- people on the move
Legacies Build For The Future
It is difficult to imagine what will fill these pages in September 2033. Few could imagine in September 1983 that within 25 years, computers would fit in a pocket, the human genome would be solved, and people would swallow tiny cameras for viewing internal injuries or disease. It was the era of Gov. Jim Blanchard, whose tenure saw double-digit unemployment rates leading to the often recited, “Will the last person leaving Michigan please turn out the lights.”
The nation was recovering from an inflationary period that wrought double-digit mortgage interest rates and gas rationing. We reported on the ’88 crash and its local ramifications; the ’91 recession and ad agency losses; the ’99 dotcom bust and its consequences; the millennium bug, the misery of Sept. 11, 2001; bank mergers and acquisitions; an evolution of manufacturing skill; and the ability of the community to pull itself together in partnerships to build an advancing “Medical Mile.”
In the first, then-monthly issues of the Business Journal, Varnum Riddering had only just merged with Schmidt Howlett and offered its expertise for the Legal Matters column. The firm’s partners are still writing Legal Matters. BDO Seidman also had seen change leading up to 1983, especially after founder Bill Seidman completed a tour of duty with former President Gerald R. Ford. BDO Seidman, too, has written Money Matters in the Business Journal every month for 25 years. Just a few years later, a local computer technology business owner — then, as now, one of few women in that business niche — began sharing her expertise in Technology Matters. The author, Jeanne Englehart, sold her thriving business and retired. She is now president of the Grand Rapids Area Chamber of Commerce and primarily responsible for creating the first Regional Policy Conference to be held this week.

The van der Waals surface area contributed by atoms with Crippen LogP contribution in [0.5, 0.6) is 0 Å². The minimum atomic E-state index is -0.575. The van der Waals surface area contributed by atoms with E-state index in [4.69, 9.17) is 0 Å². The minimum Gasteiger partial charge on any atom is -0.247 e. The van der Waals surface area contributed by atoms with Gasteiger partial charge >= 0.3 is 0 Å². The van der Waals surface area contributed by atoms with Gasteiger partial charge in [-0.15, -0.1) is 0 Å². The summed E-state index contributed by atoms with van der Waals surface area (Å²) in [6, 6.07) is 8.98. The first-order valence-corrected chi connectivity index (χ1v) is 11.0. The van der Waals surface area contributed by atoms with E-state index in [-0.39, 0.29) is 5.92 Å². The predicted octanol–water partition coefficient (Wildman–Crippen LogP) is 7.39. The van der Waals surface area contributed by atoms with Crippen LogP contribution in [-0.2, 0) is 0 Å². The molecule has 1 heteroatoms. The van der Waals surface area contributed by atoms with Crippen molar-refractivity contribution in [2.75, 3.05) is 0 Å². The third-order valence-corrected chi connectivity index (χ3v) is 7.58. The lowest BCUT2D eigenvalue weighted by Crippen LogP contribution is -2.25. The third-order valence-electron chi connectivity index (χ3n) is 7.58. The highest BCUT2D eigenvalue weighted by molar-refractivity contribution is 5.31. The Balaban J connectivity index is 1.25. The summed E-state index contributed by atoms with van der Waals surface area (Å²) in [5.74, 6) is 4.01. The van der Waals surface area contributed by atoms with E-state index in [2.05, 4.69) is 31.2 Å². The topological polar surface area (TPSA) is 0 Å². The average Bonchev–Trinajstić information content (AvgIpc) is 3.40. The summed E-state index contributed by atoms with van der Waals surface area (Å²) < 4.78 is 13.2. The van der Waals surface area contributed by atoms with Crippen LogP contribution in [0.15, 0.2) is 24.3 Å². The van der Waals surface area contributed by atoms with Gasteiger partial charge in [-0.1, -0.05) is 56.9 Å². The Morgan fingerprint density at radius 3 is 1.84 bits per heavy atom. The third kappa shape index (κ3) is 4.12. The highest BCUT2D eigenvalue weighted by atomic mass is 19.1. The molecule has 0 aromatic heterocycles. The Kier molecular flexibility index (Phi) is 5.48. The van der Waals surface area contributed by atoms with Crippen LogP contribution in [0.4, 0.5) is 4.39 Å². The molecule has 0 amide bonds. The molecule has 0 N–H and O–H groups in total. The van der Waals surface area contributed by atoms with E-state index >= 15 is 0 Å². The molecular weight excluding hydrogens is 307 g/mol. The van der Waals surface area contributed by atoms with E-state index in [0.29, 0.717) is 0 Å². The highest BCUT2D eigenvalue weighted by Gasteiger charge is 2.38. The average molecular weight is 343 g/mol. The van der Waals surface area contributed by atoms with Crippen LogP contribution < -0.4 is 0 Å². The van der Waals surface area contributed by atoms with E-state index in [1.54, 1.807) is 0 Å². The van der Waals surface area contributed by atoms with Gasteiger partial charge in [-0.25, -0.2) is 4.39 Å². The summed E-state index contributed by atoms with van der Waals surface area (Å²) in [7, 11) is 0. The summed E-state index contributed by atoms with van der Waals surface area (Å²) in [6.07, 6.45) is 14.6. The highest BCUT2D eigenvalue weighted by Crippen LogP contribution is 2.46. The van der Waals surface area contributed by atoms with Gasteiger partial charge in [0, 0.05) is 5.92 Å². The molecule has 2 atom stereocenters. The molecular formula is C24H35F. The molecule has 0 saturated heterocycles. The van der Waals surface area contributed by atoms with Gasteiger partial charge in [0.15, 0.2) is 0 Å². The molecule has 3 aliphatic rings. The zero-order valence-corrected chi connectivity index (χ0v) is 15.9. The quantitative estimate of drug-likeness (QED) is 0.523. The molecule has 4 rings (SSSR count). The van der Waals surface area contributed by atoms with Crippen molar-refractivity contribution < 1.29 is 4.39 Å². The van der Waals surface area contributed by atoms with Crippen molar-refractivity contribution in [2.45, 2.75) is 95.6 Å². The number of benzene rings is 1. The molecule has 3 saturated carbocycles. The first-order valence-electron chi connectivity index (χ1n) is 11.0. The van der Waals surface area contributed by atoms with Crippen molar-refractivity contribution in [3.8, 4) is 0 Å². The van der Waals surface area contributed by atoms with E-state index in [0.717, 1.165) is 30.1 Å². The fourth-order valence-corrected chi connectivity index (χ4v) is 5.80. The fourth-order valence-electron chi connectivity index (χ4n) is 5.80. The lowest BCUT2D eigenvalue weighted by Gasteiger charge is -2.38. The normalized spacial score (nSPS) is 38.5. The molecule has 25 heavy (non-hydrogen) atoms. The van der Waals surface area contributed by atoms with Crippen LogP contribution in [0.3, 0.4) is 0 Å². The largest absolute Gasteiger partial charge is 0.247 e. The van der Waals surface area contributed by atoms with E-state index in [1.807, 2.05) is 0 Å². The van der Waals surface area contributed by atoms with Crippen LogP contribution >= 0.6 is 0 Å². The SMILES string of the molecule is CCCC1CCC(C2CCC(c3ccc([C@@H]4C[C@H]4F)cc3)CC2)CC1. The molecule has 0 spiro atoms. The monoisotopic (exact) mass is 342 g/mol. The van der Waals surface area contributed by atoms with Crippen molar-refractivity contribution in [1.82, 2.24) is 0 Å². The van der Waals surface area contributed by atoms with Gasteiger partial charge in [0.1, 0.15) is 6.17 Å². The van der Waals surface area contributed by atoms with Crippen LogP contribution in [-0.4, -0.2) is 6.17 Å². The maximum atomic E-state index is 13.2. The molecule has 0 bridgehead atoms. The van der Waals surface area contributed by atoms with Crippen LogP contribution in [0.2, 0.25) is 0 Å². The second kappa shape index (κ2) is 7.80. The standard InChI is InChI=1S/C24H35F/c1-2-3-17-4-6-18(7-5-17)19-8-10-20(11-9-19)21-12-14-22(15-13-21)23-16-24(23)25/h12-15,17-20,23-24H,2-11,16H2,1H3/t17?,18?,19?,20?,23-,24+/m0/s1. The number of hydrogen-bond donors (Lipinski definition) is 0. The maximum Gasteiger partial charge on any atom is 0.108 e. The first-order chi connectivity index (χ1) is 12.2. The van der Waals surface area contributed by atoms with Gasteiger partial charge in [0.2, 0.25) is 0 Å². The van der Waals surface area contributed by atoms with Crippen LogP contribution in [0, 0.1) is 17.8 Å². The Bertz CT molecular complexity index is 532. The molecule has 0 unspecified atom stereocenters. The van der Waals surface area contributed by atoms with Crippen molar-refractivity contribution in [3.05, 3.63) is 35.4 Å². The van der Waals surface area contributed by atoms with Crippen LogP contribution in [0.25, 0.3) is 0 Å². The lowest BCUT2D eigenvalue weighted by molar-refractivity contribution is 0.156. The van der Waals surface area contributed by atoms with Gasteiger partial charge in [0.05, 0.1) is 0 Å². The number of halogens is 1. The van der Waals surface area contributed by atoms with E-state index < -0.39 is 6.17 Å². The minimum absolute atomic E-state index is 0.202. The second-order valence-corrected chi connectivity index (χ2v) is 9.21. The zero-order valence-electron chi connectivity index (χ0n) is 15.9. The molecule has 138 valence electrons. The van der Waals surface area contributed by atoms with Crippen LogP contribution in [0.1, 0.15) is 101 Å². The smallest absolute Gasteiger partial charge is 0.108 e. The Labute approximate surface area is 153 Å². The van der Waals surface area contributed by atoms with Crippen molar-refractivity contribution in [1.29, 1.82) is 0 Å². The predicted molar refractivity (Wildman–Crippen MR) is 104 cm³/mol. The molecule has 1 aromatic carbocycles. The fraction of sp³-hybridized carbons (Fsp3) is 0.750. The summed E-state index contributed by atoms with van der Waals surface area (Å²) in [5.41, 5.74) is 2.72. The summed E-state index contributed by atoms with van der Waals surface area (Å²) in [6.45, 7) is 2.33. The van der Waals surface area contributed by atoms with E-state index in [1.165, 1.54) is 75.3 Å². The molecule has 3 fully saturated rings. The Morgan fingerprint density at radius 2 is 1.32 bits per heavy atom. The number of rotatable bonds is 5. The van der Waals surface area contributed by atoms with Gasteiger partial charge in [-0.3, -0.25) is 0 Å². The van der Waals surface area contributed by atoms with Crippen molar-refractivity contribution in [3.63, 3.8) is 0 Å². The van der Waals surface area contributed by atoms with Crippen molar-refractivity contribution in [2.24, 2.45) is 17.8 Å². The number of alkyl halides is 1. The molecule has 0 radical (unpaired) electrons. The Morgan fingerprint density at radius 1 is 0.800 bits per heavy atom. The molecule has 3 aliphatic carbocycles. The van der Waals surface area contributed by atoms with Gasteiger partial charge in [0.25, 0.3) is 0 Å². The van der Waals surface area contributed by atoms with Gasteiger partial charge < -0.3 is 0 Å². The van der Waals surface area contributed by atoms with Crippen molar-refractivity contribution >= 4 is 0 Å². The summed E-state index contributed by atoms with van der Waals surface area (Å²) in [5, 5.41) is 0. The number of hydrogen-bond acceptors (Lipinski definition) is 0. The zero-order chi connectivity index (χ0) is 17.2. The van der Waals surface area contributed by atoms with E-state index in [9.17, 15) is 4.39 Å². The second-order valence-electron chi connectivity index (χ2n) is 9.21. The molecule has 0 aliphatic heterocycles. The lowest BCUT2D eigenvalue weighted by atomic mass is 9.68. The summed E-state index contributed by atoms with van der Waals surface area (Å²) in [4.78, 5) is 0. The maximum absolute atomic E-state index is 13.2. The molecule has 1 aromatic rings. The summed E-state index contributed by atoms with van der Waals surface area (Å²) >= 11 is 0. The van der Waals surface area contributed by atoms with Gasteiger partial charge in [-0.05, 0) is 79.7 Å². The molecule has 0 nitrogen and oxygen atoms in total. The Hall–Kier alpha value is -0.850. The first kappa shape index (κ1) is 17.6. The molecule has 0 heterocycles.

In 25 years, might employees and employers be teleporting? Will similar options resolve some of the energy crisis that continues to daunt the economy? The opportunity for invention is especially ripe now, given the considerable problems being addressed — problems that are fertile ground for an age of invention that rivals any in history.
The past 25 years have brought Grand Rapids to the epicenter of specific types of medical advancement. The Van Andel Institute has quickly become a leading cancer research center and has created a domino of related educational and commercial applications.
The legacy of Amway co-founder Jay Van Andel is astonishing. He created The Right Place Inc., invested with his business partner and school chum, Rich DeVos, to renovate the Pantlind, build the Amway Grand Plaza Hotel and later the JW Marriott — the last project Van Andel accomplished before his death. It was his dream to see the Van Andel Institute open; he hoped it would offer healing to humankind around the world. He also saw that preservation of this region’s history and people needed to be shared with future generations, and was the primary benefactor of the Public Museum’s new Van Andel Museum Center. He saw that accomplished just prior to funding the Van Andel Arena, which became an economic domino for minor league sports, a vibrant entertainment district and now reclamation and construction of the downtown neighborhood of homes and condos, river pedestrian paths, and Grand Valley State University’s downtown campus and school for medical professions across from the VAI.
The one-time chairman of the U.S. Chamber of Commerce would likely be pleased to see formation of the policy conference this week, and would likely have approved of its stated agenda.
Grand Rapids Business Journal, which has been cited with three national journalism awards for investigative reporting and for its Street Talk column, will continue to keep readers informed. There are sure to be new mystery developments on which to report.